Doroni Aerospace has successfully completed the first piloted flight test of its H1 personal eVTOL aircraft, the company announced Wednesday. According to Doroni, this was the first flight test of any two-seat personal eVTOL aircraft in the U.S., marking a significant milestone for what the company calls the “flying car” industry and market.
While a handful of companies developing so-called “flying cars” are focused on drive-and-fly vehicles that can also operate on roads, Doroni’s creation is simply an eVTOL aircraft with a sleek, sports car-like design. The vehicle’s propulsion system has eight electric motors driving ducted fans that are fitted in a main wing and a canard, plus a pair of small pusher propellers behind the fuselage.
Over the past few months, Doroni has flown its full-scale technology demonstrator more than 50 times without a pilot on board. On July 3, Doroni founder and CEO Doron Merdinger became the first person to pilot the aircraft. The flight test took place indoors at Doroni’s 13,000-square-foot facility in Pompano Beach, Florida. During the test, Merdinger successfully took off, hovered, and did some minor maneuvering before gently landing the aircraft.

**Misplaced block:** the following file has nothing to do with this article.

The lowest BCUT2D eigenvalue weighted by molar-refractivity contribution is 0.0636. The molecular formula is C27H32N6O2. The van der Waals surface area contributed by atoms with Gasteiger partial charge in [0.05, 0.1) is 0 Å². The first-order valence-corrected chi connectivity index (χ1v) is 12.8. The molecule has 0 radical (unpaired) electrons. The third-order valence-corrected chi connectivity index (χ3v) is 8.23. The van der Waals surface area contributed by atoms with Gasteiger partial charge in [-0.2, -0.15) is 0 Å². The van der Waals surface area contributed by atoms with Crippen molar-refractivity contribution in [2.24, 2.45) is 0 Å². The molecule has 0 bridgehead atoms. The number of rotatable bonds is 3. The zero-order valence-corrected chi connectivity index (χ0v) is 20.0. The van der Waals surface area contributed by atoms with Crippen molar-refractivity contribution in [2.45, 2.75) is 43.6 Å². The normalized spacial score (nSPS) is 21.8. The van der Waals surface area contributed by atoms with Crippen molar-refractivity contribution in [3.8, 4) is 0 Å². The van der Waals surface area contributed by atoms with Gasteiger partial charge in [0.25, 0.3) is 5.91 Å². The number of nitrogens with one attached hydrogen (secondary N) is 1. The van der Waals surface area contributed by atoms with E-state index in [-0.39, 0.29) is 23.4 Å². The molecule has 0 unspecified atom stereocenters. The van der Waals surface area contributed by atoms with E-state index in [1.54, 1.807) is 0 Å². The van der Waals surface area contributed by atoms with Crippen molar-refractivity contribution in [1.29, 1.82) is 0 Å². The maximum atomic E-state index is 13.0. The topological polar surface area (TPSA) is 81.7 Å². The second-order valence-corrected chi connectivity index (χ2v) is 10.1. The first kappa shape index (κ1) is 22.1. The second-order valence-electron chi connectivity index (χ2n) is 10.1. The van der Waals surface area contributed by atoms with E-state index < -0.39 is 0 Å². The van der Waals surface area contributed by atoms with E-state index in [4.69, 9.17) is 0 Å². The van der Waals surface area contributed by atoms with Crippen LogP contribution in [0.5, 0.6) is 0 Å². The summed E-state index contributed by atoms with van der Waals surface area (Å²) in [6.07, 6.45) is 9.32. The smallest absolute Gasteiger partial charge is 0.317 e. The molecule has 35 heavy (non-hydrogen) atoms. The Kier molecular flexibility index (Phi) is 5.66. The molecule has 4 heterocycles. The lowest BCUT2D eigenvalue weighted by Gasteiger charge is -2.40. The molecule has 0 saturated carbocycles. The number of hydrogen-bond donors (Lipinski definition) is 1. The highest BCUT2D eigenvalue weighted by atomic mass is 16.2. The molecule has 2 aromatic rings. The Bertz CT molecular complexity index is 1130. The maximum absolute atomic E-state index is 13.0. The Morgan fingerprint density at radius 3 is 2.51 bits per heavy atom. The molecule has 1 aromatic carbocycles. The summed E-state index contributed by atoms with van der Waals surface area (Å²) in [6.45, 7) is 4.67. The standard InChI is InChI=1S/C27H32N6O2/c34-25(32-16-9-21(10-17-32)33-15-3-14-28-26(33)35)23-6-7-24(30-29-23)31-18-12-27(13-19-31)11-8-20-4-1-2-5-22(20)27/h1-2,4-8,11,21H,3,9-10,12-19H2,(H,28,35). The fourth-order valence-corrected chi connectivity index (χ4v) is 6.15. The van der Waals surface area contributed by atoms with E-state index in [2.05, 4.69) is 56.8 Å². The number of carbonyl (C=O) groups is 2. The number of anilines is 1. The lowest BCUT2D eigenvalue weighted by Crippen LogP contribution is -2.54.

“It felt like floating on a cushion of air, experiencing a level of freedom and excitement that is unparalleled,” Merdinger said. “This is just the beginning for us, and I cannot contain my anticipation to deliver these incredible vehicles to the world. The technology we have developed is truly unlike anything else in the aerospace industry, and it is poised to revolutionize personal transportation in ways we could only dream of before."
Merdinger previously told FutureFlight that the full-scale technology demonstrator resembles the final product, although the company is making some changes to the airframe and wings that he said will make the aircraft safer and more efficient. Doroni has already begun building a second prototype that it expects to complete in August.
Doroni says the $195,000 aircraft will have a range of up to 60 miles (100 kilometers) on a single charge and will cruise at about 100 mph (160 kph). The company is certifying it under the FAA’s light sport aircraft category, which means operators would not need a pilot’s license to fly it. H1 owners will need to complete only 15 hours of training and five solo flight hours. Doroni expects to begin delivering the aircraft to customers in 2024, shortly after it is certified.
While Doroni may be the first company to fly a two-seat eVTOL aircraft with a pilot on board, it's far from the only company to flight test an eVTOL aircraft intended for personal use. In Ohio, a company called Ryse has done extensive flight testing with its single-seat Recon aircraft, which it refers to as a "flying ATV." California-based Opener is also flight testing its single-seat BlackFly eVTOL aircraft. Air, an Israeli company developing a two-seat eVTOL called the Air One, plans to begin piloted flight tests this year.